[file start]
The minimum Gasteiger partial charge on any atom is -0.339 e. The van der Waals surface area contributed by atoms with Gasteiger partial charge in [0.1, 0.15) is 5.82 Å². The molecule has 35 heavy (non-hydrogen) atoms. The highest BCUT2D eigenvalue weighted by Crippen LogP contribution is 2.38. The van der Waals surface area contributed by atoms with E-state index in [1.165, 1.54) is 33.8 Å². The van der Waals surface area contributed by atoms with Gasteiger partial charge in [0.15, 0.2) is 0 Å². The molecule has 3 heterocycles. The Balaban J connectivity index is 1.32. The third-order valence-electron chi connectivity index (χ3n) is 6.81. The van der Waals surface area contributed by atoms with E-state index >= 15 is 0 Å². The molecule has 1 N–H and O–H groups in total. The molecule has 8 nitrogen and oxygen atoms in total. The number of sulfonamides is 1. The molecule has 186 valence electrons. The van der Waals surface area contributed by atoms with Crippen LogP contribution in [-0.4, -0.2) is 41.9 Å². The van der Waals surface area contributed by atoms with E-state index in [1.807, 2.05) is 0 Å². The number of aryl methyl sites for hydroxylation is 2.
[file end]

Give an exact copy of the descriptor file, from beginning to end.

The minimum Gasteiger partial charge on any atom is -0.339 e. The van der Waals surface area contributed by atoms with Gasteiger partial charge in [0.1, 0.15) is 5.82 Å². The molecule has 35 heavy (non-hydrogen) atoms. The highest BCUT2D eigenvalue weighted by Crippen LogP contribution is 2.38. The van der Waals surface area contributed by atoms with E-state index in [1.165, 1.54) is 33.8 Å². The van der Waals surface area contributed by atoms with Gasteiger partial charge in [0.15, 0.2) is 0 Å². The molecule has 3 heterocycles. The Balaban J connectivity index is 1.32. The third-order valence-electron chi connectivity index (χ3n) is 6.81. The van der Waals surface area contributed by atoms with E-state index >= 15 is 0 Å². The molecule has 1 N–H and O–H groups in total. The molecule has 8 nitrogen and oxygen atoms in total. The number of sulfonamides is 1. The molecule has 186 valence electrons. The van der Waals surface area contributed by atoms with Crippen LogP contribution in [-0.4, -0.2) is 41.9 Å². The van der Waals surface area contributed by atoms with E-state index in [1.807, 2.05) is 0 Å². The number of aryl methyl sites for hydroxylation is 2.